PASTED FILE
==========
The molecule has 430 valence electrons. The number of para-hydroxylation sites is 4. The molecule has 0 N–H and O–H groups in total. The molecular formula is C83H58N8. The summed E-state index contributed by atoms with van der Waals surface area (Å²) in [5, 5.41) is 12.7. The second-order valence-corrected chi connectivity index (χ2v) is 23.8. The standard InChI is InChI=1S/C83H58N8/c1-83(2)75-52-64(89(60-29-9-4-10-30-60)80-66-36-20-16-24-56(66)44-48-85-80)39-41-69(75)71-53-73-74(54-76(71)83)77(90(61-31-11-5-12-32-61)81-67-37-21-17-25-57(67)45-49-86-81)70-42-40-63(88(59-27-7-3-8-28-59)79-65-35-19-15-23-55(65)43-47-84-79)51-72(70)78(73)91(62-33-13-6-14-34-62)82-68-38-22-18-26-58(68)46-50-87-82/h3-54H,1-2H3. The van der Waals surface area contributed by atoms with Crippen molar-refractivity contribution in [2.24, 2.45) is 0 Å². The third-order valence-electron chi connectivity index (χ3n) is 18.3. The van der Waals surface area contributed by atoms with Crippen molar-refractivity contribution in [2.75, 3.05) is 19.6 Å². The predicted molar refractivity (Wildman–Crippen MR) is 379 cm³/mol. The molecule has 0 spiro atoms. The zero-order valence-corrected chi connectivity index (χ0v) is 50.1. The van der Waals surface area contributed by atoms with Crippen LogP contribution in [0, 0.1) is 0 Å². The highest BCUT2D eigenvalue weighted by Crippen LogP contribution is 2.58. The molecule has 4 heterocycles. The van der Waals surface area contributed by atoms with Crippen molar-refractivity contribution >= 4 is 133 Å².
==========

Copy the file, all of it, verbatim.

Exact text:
The molecule has 430 valence electrons. The number of para-hydroxylation sites is 4. The molecule has 0 N–H and O–H groups in total. The molecular formula is C83H58N8. The summed E-state index contributed by atoms with van der Waals surface area (Å²) in [5, 5.41) is 12.7. The second-order valence-corrected chi connectivity index (χ2v) is 23.8. The standard InChI is InChI=1S/C83H58N8/c1-83(2)75-52-64(89(60-29-9-4-10-30-60)80-66-36-20-16-24-56(66)44-48-85-80)39-41-69(75)71-53-73-74(54-76(71)83)77(90(61-31-11-5-12-32-61)81-67-37-21-17-25-57(67)45-49-86-81)70-42-40-63(88(59-27-7-3-8-28-59)79-65-35-19-15-23-55(65)43-47-84-79)51-72(70)78(73)91(62-33-13-6-14-34-62)82-68-38-22-18-26-58(68)46-50-87-82/h3-54H,1-2H3. The van der Waals surface area contributed by atoms with Crippen molar-refractivity contribution in [2.24, 2.45) is 0 Å². The third-order valence-electron chi connectivity index (χ3n) is 18.3. The van der Waals surface area contributed by atoms with Crippen molar-refractivity contribution in [2.75, 3.05) is 19.6 Å². The predicted molar refractivity (Wildman–Crippen MR) is 379 cm³/mol. The molecule has 0 spiro atoms. The zero-order valence-corrected chi connectivity index (χ0v) is 50.1. The van der Waals surface area contributed by atoms with Crippen LogP contribution in [0, 0.1) is 0 Å². The highest BCUT2D eigenvalue weighted by Crippen LogP contribution is 2.58. The molecule has 4 heterocycles. The van der Waals surface area contributed by atoms with Crippen molar-refractivity contribution >= 4 is 133 Å².